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Toronto, ON – October 27, 2011 – Conversition, a pioneer in the Social Media Research industry, recently surveyed 601 clients of Research Now to determine their usage and attitudes towards social media data platforms for the purposes of measuring consumer engagement and gaining consumer insights.

Conversition conducted a 15 minute study focused on the usage of social media monitoring tools and technology to engage consumers, or gain insight into their existing or emerging needs. In order to fully comprehend the potential that the Social Media Monitoring & Analysis (SMMA) industry has in different markets, Conversition surveyed Research Now clients based in the United States, the United Kingdom and Canada.

The findings showed highly encouraging results for an industry quickly being adopted by researchers. In particular, responses regarding the use of social media for insight purposes illustrates that SMMA has entered the „early majority‟ within prime English-speaking markets. More specifically, 81 percent of all market research agencies (MRAs) surveyed agree that SMMA can complement insights from custom and/or ad hoc quantitative and qualitative research.

When asked specifically about the potential that SMMA has:

  • 65 percent of all responding companies agree that SMMA will become a substantial channel for market research in the future.
  • 63 percent of all responding companies agree that SMMA has immense potential to drive consumer insights.

“What’s clear from the study is that the market research community is ‘switching on’ to the power and insight potential of social media data,” commented Michael Mayers, Vice President of Business Development at Conversition.

The survey also found that:

  • 85 percent of MRAs believe that human intervention is still needed to maintain the quality of social media data.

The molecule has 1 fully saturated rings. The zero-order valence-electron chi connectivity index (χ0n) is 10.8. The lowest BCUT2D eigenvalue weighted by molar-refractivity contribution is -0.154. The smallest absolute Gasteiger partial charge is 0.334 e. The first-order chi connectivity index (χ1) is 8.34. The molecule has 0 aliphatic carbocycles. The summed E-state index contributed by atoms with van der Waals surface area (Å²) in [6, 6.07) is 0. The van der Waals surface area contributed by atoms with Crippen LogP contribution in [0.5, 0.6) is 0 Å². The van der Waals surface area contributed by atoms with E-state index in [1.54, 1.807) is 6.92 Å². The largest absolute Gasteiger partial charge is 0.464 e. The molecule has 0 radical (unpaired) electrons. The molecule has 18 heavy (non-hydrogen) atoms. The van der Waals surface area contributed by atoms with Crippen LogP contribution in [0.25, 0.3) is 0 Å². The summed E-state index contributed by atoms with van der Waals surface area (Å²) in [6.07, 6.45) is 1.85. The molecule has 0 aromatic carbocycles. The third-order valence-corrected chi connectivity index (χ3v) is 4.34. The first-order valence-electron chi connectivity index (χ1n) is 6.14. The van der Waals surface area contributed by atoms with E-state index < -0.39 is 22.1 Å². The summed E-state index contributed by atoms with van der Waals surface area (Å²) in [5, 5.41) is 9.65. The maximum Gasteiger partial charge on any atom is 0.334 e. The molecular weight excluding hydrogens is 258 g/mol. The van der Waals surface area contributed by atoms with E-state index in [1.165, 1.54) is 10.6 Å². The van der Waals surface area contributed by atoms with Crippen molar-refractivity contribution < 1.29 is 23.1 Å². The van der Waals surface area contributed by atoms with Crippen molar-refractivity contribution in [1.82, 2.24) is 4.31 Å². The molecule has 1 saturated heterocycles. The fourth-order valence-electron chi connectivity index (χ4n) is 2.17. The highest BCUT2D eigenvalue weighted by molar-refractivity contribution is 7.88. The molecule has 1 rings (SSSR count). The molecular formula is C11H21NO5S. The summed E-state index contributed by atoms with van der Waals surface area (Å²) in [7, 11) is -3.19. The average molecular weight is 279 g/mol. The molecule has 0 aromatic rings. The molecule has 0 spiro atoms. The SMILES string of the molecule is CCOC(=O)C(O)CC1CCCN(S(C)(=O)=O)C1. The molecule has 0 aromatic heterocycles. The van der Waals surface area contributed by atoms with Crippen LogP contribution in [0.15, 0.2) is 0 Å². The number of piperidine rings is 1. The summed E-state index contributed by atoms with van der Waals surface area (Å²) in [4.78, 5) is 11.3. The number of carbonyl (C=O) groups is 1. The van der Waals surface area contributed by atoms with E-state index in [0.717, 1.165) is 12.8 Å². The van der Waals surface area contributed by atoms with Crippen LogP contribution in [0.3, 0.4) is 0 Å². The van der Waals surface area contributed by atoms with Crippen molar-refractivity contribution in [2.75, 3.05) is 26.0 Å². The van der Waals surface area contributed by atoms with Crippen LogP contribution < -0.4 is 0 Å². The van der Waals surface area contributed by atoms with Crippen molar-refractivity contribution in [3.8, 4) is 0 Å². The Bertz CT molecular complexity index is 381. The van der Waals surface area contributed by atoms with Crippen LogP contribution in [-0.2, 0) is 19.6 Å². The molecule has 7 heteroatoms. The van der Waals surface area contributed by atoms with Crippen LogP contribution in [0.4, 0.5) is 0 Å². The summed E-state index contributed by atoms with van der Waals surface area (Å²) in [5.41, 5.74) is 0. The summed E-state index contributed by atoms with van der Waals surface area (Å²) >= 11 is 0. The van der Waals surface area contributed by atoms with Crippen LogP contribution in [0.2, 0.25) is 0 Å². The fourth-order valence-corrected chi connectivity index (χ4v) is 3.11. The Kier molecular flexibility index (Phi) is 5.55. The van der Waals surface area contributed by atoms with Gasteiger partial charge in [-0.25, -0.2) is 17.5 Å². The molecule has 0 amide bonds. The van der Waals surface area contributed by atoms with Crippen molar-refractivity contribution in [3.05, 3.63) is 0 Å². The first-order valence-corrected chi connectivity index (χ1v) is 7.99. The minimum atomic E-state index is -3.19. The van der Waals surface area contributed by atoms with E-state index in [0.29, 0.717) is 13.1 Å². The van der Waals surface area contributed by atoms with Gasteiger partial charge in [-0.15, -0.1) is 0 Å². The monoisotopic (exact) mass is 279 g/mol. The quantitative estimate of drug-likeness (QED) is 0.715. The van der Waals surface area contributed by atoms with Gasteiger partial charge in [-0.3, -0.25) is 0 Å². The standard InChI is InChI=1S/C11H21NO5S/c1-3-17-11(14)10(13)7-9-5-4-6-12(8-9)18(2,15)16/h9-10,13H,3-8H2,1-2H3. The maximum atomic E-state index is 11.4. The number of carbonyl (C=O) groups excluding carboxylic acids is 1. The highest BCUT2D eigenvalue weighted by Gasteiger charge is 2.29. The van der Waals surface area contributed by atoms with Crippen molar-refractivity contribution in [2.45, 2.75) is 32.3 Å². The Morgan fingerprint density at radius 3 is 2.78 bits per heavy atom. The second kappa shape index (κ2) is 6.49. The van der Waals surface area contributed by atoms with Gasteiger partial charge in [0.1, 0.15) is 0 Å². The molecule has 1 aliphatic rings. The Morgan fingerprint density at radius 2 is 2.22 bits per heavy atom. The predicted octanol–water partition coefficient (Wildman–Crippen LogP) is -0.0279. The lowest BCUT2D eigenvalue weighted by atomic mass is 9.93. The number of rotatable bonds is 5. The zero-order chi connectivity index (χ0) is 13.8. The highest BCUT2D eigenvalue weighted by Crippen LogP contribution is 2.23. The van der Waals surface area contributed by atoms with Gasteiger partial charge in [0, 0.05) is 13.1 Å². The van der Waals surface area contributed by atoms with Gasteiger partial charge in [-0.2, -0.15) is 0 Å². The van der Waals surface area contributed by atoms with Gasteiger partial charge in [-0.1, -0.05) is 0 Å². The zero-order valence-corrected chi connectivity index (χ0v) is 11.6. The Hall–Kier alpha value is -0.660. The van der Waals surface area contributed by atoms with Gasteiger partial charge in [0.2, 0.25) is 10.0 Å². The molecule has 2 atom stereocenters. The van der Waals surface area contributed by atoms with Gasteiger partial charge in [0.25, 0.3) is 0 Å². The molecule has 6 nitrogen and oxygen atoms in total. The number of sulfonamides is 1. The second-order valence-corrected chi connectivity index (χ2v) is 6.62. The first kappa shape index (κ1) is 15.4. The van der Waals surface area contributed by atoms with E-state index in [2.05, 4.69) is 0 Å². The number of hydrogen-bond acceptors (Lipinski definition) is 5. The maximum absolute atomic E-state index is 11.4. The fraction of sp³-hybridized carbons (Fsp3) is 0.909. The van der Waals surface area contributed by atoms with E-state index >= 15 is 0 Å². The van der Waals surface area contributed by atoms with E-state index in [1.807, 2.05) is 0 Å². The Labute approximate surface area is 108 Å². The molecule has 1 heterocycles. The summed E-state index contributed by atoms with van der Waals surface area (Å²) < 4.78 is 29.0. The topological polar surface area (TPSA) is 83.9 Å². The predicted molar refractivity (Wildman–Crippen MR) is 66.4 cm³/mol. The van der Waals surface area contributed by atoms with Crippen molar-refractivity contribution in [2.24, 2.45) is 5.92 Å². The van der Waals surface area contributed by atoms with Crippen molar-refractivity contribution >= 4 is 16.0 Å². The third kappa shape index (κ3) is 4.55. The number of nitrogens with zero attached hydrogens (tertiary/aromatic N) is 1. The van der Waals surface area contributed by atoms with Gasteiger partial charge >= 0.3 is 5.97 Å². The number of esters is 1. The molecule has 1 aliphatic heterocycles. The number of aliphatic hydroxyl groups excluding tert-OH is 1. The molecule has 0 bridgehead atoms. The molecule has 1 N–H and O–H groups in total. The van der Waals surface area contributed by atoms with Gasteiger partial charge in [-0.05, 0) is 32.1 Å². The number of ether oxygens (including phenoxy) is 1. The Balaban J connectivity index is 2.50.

• 58 percent of MRAs believe that data quality issues (e.g. spam, erroneous data, and difficulty of understanding the demographic profile of respondents) currently restrict the use of SMMA for insight purposes.

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Mayers adds, “Social media data represents an emerging research channel, and data from social media can be a rich source of information for consumer insights. At the same time, perceptions over data quality are an issue, and our response is that whether managed by the client or the vendor, social media data requires the involvement of experienced and knowledgeable humans to provide those all important checks and balances.”

Methodology
Fieldwork was conducted between August 19 and September 15, 2011 among 601 clients of Research Now based in the United States, the United Kingdom and Canada. The breakdown by country was as follows: United States (344), United Kingdom (165) and Canada (91).

About Conversition
Conversition is an online social media data collection business unit based in Toronto, Canada and New York, NY. Conversition listens to consumers by applying scientific principles to the collection and analysis of social media data. Its strength lies in combining the expertise of respected market researchers with an in-depth understanding of social media.

About Research Now
Research Now is the leading global online sampling and online data collection company. With over 6 million panelists in 38 countries worldwide, Research Now enables companies to listen to and interact with real consumers and business decision makers in order to make key business decisions. Research Now offers a full suite of data collection services, including social media sampling, and operates the Valued Opinions™ Panel and e-Rewards® Opinion Panels. The company has a multilingual staff located in 22 offices around the globe and has been recognized for four consecutive years as the industry leader in client satisfaction. Visit http://www.researchnow.com to learn more.

 

Press Contact:
Heather Milt
1-206-200-8207
hmilt@researchnow.com

For a copy of the full report, please email hello@conversition.com.

A Double Rainbow Year for Influencers

Thursday, December 30th, 2010

2010 was the year of double rainbows and if you aren’t sure what I’m talking about, just watch this simple YouTube video of someone appreciating nature’s beauty. This video caught the attention of online viewers who quickly made it a viral success with nearly 23 million views.